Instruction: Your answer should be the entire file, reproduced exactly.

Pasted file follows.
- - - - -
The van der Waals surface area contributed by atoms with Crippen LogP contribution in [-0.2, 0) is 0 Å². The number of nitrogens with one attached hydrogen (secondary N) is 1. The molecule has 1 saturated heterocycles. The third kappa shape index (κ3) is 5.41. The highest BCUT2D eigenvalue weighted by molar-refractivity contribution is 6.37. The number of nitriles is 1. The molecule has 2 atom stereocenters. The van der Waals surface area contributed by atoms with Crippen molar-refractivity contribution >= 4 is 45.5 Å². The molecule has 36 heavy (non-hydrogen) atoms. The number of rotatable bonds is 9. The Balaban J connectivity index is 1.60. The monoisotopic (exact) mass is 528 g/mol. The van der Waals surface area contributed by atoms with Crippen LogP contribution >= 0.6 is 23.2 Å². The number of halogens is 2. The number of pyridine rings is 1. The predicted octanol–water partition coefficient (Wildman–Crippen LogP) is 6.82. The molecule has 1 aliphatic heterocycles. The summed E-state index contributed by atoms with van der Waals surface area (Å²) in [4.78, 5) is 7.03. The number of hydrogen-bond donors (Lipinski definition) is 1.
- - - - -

The van der Waals surface area contributed by atoms with Crippen LogP contribution in [-0.2, 0) is 0 Å². The number of nitrogens with one attached hydrogen (secondary N) is 1. The molecule has 1 saturated heterocycles. The third kappa shape index (κ3) is 5.41. The highest BCUT2D eigenvalue weighted by molar-refractivity contribution is 6.37. The number of nitriles is 1. The molecule has 2 atom stereocenters. The van der Waals surface area contributed by atoms with Crippen molar-refractivity contribution >= 4 is 45.5 Å². The molecule has 36 heavy (non-hydrogen) atoms. The number of rotatable bonds is 9. The Balaban J connectivity index is 1.60. The monoisotopic (exact) mass is 528 g/mol. The van der Waals surface area contributed by atoms with Crippen LogP contribution >= 0.6 is 23.2 Å². The number of halogens is 2. The number of pyridine rings is 1. The predicted octanol–water partition coefficient (Wildman–Crippen LogP) is 6.82. The molecule has 1 aliphatic heterocycles. The summed E-state index contributed by atoms with van der Waals surface area (Å²) in [4.78, 5) is 7.03. The number of hydrogen-bond donors (Lipinski definition) is 1.